Rimini and its hinterland

We want to describe a side of Rimini that, for those who think of Rimini and do not live there, does not exist. To get to know this Rimini, you have to turn your back on the beach, the sea, the bars and restaurants along the coast and head inland. Here is our city at its most historic, cultural and scenic.

The old town centre

Let us begin with the city itself and the old historic town centre, which has regained so much of its former beauty in recent years: large green areas in place of parking spaces (although this has created quite a few difficulties for those arriving by car), the decentralised weekly market, the reconstructed 19th-century theatre, corners that were anonymous crossing points are now small, delightful routes for short walks. Rimini is a continuous discovery of archaeological treasures that come to light and become new points of interest. Think that in this city the DNA of the ancient Romans is even more present here, relatively speaking, than in Rome itself. If we then add two centuries of Malatesta rule (1300-1500), it is easy to understand why, wherever you dig, a wall, an arch, a piece of furniture emerges that is at least 500 years old.

The entrance to the city is signalled by the Arch of Augustus (built in 27 BC), the oldest preserved Roman arch. Continuing along the avenue that bears the same name, one arrives at the Vecchia Pescheria (Old Fish Market), a loggia built in the mid 18th century that preserves the long marble counters which displayed the fish and ‘poveracce’, or clams, the food of the poor in the past. Today the mainstay of many dishes in this area, which have retained their traditional name.

A few steps further on and you will reach the Malatesta Temple, commissioned by Sigismondo Pandofo Malatesta and which houses a crucifix by Giotto and a fresco by Piero della Francesca.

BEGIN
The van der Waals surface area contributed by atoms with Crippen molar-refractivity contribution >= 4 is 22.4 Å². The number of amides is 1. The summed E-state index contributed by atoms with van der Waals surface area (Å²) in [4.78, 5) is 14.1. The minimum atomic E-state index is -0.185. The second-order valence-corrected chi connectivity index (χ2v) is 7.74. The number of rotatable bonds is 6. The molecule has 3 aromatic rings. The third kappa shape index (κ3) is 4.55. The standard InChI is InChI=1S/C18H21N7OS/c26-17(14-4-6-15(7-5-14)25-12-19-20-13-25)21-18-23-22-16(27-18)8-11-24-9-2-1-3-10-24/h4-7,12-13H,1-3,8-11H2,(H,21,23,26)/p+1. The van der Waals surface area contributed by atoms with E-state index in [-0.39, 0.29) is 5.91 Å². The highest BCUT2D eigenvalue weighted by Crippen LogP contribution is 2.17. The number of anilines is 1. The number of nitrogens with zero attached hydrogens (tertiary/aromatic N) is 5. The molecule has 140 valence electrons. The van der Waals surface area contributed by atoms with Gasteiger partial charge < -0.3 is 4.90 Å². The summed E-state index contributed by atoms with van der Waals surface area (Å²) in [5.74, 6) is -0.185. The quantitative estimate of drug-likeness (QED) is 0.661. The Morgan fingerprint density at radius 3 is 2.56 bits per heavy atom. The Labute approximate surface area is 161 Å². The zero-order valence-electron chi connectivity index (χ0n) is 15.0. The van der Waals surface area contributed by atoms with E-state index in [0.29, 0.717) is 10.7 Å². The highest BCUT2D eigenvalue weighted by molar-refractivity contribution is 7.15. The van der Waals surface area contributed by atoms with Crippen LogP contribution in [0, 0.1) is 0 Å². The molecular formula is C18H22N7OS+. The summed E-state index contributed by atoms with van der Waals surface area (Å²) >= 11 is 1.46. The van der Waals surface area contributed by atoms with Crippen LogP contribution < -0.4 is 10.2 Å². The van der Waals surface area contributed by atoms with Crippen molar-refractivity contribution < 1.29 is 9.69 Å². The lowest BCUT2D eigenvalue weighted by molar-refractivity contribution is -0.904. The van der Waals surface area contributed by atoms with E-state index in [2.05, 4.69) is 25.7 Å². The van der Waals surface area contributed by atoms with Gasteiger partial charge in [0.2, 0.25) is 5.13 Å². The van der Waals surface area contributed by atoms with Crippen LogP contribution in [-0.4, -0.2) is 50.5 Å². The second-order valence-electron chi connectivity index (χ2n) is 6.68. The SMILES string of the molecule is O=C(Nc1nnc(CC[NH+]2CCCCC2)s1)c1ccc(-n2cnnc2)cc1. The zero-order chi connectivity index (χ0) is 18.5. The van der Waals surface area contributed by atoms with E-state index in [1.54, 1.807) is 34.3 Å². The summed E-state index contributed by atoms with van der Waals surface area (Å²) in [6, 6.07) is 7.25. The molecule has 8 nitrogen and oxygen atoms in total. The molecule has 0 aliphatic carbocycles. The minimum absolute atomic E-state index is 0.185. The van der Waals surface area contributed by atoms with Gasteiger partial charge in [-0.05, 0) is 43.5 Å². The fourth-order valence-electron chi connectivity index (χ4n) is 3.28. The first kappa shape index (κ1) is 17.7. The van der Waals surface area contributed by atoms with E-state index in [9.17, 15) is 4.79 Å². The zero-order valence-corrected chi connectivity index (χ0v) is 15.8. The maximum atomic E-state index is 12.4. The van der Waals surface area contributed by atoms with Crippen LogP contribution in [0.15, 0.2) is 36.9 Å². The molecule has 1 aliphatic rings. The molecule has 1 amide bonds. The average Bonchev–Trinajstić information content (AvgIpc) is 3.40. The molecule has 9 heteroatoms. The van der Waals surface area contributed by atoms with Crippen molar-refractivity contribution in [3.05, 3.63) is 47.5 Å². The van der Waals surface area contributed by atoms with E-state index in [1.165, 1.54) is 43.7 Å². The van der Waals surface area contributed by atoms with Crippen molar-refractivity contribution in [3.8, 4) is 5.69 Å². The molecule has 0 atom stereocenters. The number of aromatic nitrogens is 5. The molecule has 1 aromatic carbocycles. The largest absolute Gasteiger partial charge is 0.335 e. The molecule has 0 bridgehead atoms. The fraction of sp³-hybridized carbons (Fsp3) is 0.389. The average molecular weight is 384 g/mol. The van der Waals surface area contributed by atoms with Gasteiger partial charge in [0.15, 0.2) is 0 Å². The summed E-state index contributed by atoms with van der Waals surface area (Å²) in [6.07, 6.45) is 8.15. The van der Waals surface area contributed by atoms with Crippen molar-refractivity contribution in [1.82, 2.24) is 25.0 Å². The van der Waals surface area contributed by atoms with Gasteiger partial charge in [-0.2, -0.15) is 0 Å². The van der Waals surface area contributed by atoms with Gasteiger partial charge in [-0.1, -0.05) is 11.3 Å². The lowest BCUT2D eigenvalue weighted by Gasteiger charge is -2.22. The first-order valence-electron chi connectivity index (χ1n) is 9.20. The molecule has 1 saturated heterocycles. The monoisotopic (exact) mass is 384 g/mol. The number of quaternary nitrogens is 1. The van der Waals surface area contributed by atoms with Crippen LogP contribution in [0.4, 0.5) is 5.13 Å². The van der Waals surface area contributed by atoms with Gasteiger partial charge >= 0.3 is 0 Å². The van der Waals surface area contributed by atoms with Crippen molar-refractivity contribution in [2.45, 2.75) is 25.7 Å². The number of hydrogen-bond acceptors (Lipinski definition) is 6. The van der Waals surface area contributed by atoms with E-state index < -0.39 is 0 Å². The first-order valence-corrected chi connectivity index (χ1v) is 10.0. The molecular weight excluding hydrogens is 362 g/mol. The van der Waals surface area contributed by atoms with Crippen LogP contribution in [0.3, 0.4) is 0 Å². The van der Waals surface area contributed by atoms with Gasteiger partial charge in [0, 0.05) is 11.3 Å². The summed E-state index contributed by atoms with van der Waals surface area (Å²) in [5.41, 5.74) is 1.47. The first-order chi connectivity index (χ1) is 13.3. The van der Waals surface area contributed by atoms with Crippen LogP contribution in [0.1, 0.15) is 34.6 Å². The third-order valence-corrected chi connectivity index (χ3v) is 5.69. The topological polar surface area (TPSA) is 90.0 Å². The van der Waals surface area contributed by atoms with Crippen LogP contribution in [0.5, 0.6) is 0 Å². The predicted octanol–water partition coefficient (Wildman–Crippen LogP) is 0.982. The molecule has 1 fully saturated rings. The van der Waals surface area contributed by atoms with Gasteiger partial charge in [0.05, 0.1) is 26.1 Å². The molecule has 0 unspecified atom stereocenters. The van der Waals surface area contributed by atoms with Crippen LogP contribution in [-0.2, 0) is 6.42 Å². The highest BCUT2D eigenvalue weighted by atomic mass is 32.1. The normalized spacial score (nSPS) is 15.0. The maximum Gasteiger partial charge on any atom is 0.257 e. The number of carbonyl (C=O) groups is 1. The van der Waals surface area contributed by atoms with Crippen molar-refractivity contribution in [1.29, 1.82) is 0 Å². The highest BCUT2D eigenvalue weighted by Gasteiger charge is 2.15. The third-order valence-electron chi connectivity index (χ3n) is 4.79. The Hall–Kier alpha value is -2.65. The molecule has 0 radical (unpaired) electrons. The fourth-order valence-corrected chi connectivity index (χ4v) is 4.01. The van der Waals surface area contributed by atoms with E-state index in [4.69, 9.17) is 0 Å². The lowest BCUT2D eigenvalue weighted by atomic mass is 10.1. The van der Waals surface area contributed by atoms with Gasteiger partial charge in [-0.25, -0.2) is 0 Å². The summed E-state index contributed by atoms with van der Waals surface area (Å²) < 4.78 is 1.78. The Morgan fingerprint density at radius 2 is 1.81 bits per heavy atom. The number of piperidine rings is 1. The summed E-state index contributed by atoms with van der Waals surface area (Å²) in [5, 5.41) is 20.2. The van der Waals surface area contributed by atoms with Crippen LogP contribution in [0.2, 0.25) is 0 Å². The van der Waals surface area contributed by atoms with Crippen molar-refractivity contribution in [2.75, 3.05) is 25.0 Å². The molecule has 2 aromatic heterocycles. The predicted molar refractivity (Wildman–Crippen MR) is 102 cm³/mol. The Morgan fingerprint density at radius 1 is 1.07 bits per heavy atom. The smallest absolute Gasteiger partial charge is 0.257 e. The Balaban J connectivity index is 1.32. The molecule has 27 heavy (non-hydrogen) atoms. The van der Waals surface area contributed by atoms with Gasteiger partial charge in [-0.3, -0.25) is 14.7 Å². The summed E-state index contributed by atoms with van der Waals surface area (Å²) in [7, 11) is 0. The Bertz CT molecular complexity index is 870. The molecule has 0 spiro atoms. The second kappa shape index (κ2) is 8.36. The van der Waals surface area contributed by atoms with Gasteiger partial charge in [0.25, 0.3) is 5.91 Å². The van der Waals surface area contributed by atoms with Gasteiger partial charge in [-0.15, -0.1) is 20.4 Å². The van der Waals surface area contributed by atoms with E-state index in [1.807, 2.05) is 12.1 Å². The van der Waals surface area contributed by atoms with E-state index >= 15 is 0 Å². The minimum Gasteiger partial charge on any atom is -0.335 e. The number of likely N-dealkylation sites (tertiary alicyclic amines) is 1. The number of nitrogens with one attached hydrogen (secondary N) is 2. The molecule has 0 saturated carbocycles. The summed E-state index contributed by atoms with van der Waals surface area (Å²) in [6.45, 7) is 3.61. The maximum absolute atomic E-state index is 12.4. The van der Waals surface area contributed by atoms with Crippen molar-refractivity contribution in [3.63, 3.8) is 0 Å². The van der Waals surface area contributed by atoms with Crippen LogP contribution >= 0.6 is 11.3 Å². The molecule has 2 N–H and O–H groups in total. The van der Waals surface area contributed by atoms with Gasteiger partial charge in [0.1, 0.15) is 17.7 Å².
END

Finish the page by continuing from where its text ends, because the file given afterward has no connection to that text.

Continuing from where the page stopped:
Don’t miss the guided tour of the diffused museum dedicated to Federico Fellini, born in Rimini, where ‘everything is imagined’. The visit focuses on three historical elements:

  • Castel Sismondo, the 15th-century Malatesta fortress which involved the contribution of Filippo Brunelleschi in the design.
  • il Palazzo del Fulgor, an 18th-century building housing the legendary cinema immortalised in ‘Amarcord’
  • Piazza Malatesta, with green spaces, arenas for performances, art installations and an immense veil of water to recall the castle’s ancient moat.
And now, let’s discover the hinterland, with its valleys, medieval villages and castles often set on rocky peaks, from which they dominate the whole area. We love it.


The imposing rock on which the village is perched makes it very picturesque: from here the view is truly breathtaking, your gaze will wander from the Marecchia Valley along the entire Rimini coastline.

The village is full of history: the oldest finds date back to between the 10th and 7th centuries B.C., where there is evidence of the settlement of the Etruscan civilisation.

Dante himself mentions it in a canticle of the Divine Comedy (inf. XXVII, 46-48): XXVII, 46-48):Verrucchio’s Old Mastiff and its New One, who both were bad custodians of Montagna, still sink their fangs into their people’s flesh..

With the advent of the Malatesta family, this place experienced its period of greatest splendour: the Rocca del Sasso, one of the largest and best-preserved Malatesta fortifications, is the greatest testimony to this.

San Leo

A member of the I Borghi più Belli d’Italia (the Most Beautiful Villages in Italy) association thanks to its charm deriving from the extraordinary layout of the town and the ensemble of buildings of which it is composed.

The village stands on an imposing rocky outcrop with sheer walls overlooking the valley, a feature that made it an important military post. The Count of Cagliostro would spend his final days in the fortress here.

The view from San Leo ranges from the surrounding hills to the sea, in an unforgettable setting.

Santarcangelo di Romagna

The entrance to this village, undoubtedly one of the most picturesque in Romagna, is marked by the Triumphal Arch, built in 1777, where a pair of enormous horns are erected during the annual Fiera dei becchi fair held in November. According to village belief, if the horns swing, it means that whoever is crossing the arch has been betrayed.

Tonino Guerra was from Santarcangelo and the three fountains of La Pigna, delle Farfalle and Il Prato Sommerso speak of him (‘Stop and listen to what the water has to tell you’ suggests the great poet and screenwriter), as well as the Museum that collects his films, paintings and books.